The Art & Science of Sound

Timbre: A Brief Tutorial

Timber is what trees become when they are cut down, timbre is what they sound like when someone makes a piano or guitar from them.Timbre (TAM-bra) is one of those audio words that gets thrown a lot, but what eactly is timbre and why is it so important? Simply put, timbre is what makes something sound like what it is. Here's a quick tutorial on why it matters.

 

The Subjective Attributes of Sound

Pitch – Mostly dependent on frequency but also has some dependence on Sound Pressure Level (SPL) and envelope.

Intensity – the volume of a sound, with a lesser dependence duration.

Duration – how long a sound lasts.

Timbre – the combination of all three. Serves to distinguish sound sources from one another.

 

What It Is

Components of timbre: Dull to Bright, Cold to Warm, Pure to Rich, Dull to Sharp, Compact to Scattered, Full to Empty, Colorful to Colorless.

Unlike pitch, intensity and duration, it is not possible to develop a subjective scale for timbre. For over a century, experimental means of measuring pitch have been tried but there is no simple way to measure timbre. This is why a violin sounds distinctly different from a viola and a mandolin sounds completely different than a banjo.

 

As you can see from just these simple timbre components, there is nothing else in our senses that compares to the complexity of a sound. Color comes close.

 

When listening to music our brains contrast and compare these components while processing what we are listening to: pitch, volume and timbre.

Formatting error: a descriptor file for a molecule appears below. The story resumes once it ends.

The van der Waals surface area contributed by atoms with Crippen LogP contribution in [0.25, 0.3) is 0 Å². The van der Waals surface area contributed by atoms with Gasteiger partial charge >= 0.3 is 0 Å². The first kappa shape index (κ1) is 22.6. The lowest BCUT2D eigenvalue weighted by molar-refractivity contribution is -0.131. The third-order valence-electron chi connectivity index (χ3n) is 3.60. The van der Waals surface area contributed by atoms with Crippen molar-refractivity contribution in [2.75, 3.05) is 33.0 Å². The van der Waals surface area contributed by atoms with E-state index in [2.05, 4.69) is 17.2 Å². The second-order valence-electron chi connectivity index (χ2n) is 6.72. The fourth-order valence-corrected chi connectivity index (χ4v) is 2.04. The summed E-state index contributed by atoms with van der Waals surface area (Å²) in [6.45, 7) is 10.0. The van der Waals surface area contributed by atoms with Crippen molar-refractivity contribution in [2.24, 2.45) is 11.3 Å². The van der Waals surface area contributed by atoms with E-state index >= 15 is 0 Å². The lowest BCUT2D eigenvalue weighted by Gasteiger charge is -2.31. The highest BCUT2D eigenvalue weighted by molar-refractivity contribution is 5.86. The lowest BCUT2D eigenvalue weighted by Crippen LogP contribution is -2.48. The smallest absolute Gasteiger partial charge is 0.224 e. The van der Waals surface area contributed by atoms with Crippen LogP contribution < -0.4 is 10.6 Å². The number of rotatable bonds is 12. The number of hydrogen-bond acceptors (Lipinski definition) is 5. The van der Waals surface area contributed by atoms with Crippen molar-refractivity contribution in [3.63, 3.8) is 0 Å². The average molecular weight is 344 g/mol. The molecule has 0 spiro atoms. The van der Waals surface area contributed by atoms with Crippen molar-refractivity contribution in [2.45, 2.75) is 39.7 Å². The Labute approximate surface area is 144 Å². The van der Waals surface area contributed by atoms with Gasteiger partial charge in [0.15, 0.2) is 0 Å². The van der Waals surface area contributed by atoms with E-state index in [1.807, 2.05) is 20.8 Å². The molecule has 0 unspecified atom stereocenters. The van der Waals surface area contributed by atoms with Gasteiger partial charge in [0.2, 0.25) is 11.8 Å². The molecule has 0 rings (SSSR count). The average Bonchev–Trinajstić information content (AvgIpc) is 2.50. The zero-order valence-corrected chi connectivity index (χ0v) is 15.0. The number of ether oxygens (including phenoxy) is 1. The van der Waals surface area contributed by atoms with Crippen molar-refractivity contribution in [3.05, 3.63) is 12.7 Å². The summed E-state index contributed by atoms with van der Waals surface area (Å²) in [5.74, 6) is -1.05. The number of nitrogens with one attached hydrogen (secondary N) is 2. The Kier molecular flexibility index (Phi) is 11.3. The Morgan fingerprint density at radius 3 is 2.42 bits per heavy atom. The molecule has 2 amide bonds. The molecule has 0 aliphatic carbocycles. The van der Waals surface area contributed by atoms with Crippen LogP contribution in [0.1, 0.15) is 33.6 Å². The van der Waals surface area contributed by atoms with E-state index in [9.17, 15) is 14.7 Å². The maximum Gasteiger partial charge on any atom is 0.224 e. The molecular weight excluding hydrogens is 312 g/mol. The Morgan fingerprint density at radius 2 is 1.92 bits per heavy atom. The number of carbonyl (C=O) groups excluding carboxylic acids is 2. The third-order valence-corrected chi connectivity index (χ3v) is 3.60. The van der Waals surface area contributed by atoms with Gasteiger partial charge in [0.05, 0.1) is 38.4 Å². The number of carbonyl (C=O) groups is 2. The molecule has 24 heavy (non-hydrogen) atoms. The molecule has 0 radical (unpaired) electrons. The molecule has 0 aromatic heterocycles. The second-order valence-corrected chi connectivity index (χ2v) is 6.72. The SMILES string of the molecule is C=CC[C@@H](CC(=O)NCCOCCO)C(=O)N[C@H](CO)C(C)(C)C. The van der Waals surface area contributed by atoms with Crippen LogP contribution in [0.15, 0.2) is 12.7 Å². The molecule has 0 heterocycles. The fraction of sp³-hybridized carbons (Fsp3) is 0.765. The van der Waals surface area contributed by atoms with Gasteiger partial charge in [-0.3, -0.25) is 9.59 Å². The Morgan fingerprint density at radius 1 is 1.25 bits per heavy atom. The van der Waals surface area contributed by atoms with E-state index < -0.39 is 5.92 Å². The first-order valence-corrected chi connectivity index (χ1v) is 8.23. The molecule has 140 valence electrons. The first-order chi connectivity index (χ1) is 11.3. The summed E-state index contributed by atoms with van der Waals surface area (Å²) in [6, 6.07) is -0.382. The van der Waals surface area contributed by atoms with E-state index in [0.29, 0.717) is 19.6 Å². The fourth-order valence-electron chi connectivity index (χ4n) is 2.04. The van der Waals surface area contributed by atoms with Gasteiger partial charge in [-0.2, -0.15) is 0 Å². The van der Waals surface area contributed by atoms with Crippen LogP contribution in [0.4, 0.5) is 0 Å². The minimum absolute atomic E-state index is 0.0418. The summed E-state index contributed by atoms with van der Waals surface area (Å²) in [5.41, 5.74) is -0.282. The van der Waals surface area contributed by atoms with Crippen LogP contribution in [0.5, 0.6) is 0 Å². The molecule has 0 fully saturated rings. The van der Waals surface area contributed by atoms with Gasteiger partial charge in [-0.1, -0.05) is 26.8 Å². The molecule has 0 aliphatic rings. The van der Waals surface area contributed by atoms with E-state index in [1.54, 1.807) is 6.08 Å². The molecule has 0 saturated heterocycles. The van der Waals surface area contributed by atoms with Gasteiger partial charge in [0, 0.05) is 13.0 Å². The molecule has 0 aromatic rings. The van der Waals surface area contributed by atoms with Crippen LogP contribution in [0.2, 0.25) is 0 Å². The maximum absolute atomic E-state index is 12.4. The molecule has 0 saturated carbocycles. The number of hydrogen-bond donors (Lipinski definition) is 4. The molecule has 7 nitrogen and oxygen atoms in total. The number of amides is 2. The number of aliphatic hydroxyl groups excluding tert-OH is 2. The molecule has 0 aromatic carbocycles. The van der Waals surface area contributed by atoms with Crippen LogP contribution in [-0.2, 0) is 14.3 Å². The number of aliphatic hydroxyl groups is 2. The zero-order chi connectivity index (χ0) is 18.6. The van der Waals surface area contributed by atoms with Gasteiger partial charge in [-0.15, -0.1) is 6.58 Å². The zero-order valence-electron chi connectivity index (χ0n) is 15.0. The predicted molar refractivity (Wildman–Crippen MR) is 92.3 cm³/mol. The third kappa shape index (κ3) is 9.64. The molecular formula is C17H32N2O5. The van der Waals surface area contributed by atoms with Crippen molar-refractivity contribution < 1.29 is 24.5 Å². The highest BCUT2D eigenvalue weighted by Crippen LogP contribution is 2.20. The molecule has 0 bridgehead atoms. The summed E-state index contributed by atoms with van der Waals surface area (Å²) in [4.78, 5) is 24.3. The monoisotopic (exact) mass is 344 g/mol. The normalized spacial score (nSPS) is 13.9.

Here's the Point

We hear a lot of noise about timbre matching when it comes to speakers, and the simple fact of the matter is, timbre matching is important.

 

As important as timbre is in distinguishing a violin playing an 'A' from a banjo playing the same 'A,' your speakers need to accurately and articulately make that same distinction when reproducing those sounds. Equally important: if your speakers are not timbre matched, the violin in say, your left channel, will sound markedly (and annoyingly) different from the same exact violin playing in your right channel to use a pretty unlikely eample!

 

Certainly, you want to timbre match your front three speakers (Left, Center, Right) as closely as you can, and if you listen to a lot of music mixed to 5.1 (or higher), timbre matching the surround speakers is equally important.

 

That Means

Your speakers should be the same brand and model speaker whenever possible. You will absolutely notice the difference when you timbre match every speaker in the system. This is where our engineering sets us apart from the rest of the field: From series to series, KEF speakers are timbre matched, ensuring amazing articulation from channel to channel. So, as you put together your dream home theater or music listening system, when deciding on your speakers, remember, timbre and accuracy are every bit as important as power handling and SPL, maybe even more so.

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